Visual Identities for Dummies
You have your name, your product or services and now you need a visual language to introduce it to the world. Also referred to as a visual identity. You might be very well experienced in this area, but the vast majority of small business owners, are barely aware of the concept and it’s power. So you can be sure they have forgotten to budget for it! This becomes a big problem for small businesses and start-ups who are trying to build their brand. As design professionals we want to help and give you forewarning of how important this is. So this is mine to you...
A visual identity is a family of elements that all compliment each other, yet are unique. The idea of a visual identity is to provide a brand with all the tools that are necessary to communicate with their audience across ideally an endless possibility of applications. Even though all these situations differ, the message you are communicating remains entirely consistent. Still with me? ….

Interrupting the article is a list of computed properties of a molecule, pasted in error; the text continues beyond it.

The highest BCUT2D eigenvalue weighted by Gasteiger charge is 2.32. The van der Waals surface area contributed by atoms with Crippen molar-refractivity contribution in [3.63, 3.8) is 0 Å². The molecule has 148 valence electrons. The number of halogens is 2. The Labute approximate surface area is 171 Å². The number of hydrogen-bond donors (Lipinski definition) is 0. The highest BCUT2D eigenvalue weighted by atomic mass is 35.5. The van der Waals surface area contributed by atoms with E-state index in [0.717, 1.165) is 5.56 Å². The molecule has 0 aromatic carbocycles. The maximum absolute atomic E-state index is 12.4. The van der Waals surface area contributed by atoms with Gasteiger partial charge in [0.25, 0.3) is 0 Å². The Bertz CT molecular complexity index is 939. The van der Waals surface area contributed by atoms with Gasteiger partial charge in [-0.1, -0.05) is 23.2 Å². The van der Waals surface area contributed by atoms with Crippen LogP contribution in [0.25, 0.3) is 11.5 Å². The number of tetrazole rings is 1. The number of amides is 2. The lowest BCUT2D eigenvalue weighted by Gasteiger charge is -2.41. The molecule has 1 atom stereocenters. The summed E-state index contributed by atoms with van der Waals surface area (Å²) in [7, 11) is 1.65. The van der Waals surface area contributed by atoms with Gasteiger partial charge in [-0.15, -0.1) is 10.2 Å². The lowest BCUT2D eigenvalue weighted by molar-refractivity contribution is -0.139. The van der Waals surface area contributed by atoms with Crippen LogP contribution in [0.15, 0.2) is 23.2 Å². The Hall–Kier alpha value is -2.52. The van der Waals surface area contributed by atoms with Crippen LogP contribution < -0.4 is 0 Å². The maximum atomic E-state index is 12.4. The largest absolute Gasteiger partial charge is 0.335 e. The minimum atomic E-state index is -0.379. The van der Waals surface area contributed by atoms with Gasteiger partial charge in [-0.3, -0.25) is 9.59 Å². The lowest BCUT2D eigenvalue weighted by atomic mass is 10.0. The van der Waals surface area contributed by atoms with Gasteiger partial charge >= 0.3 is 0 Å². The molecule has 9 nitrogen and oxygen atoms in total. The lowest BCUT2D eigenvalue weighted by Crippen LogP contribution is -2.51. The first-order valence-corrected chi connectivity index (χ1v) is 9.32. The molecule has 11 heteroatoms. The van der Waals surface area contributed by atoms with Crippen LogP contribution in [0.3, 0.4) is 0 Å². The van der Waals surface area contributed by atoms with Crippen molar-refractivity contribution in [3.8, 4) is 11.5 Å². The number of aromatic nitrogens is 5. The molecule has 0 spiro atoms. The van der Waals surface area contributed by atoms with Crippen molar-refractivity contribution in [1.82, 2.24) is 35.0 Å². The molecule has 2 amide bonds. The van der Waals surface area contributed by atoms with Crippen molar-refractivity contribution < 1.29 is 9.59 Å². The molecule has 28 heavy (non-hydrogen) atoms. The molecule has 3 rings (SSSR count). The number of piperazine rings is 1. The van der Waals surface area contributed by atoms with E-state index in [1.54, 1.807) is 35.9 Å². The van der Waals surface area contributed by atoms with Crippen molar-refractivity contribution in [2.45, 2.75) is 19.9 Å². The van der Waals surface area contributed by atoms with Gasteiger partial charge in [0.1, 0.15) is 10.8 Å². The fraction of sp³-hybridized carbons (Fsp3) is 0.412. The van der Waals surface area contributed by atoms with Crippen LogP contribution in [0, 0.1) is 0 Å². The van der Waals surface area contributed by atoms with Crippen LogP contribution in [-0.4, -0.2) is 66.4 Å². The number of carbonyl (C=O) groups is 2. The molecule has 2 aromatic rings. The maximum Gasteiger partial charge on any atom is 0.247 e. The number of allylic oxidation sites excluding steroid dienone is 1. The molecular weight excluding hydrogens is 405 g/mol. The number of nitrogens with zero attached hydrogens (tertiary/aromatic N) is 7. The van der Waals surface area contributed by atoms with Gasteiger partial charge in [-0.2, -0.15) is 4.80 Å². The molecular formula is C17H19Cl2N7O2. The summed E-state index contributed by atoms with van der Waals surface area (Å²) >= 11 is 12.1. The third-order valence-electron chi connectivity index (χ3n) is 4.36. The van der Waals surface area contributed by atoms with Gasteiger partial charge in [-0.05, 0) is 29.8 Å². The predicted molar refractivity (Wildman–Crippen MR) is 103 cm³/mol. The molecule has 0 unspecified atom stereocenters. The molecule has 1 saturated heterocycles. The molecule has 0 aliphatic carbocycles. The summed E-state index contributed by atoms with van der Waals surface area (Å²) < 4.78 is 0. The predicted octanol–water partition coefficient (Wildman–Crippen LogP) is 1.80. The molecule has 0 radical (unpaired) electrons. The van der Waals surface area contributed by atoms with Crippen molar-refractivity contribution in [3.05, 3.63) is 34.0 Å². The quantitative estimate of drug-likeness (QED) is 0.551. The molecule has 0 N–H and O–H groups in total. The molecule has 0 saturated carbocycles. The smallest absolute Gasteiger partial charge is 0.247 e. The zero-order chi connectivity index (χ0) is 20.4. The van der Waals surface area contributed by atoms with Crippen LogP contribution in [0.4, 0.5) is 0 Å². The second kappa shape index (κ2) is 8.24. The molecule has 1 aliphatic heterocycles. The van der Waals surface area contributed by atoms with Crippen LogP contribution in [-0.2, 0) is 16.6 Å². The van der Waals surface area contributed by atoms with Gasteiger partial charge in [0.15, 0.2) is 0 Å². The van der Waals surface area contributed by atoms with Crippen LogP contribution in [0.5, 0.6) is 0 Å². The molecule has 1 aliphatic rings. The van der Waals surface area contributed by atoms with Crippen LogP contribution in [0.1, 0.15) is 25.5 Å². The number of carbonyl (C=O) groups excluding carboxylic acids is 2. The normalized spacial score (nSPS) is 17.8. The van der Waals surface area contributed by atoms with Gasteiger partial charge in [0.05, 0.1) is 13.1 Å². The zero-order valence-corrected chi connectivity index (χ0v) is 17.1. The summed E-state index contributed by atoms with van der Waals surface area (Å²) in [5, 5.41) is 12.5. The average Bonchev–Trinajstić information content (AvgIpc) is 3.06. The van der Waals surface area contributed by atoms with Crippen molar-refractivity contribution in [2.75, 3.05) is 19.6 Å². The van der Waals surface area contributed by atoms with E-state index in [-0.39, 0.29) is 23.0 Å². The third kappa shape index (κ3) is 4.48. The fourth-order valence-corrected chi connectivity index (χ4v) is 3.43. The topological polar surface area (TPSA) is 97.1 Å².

"This means for most brands, if not all, a logo is simply not enough."
This means for most brands, if not all, a logo is simply not enough. There are no rules about what you need to include, but depending on your type of business here is a list of classic items you may want to consider including.
Logo(s) Yes, you will most likely need more than one version. Refer to my blog Logo Must-haves for more details on this. It’s very important you get this bit right or you will regret it later. The most likely consequence being that you have to return to your designer or another one and continue paying for services you had not budgeted for.
Colour Palettes Primary and also Secondary selections of colours that you adhere to religiously, are very important. Colours can quickly affect people’s perceptions of brands. Think of this as a tool, not a hindrance.
Background designs & styles For example when you are designing social media posts, packaging or event materials these are specifically valuable. You do not want to be customising different designs for different scenarios. This will truly set you back building your brand. These elements greatly contribute to helping you get across that consistent message.
"The more consistent you are, the easier it is for your audience to absorb your content."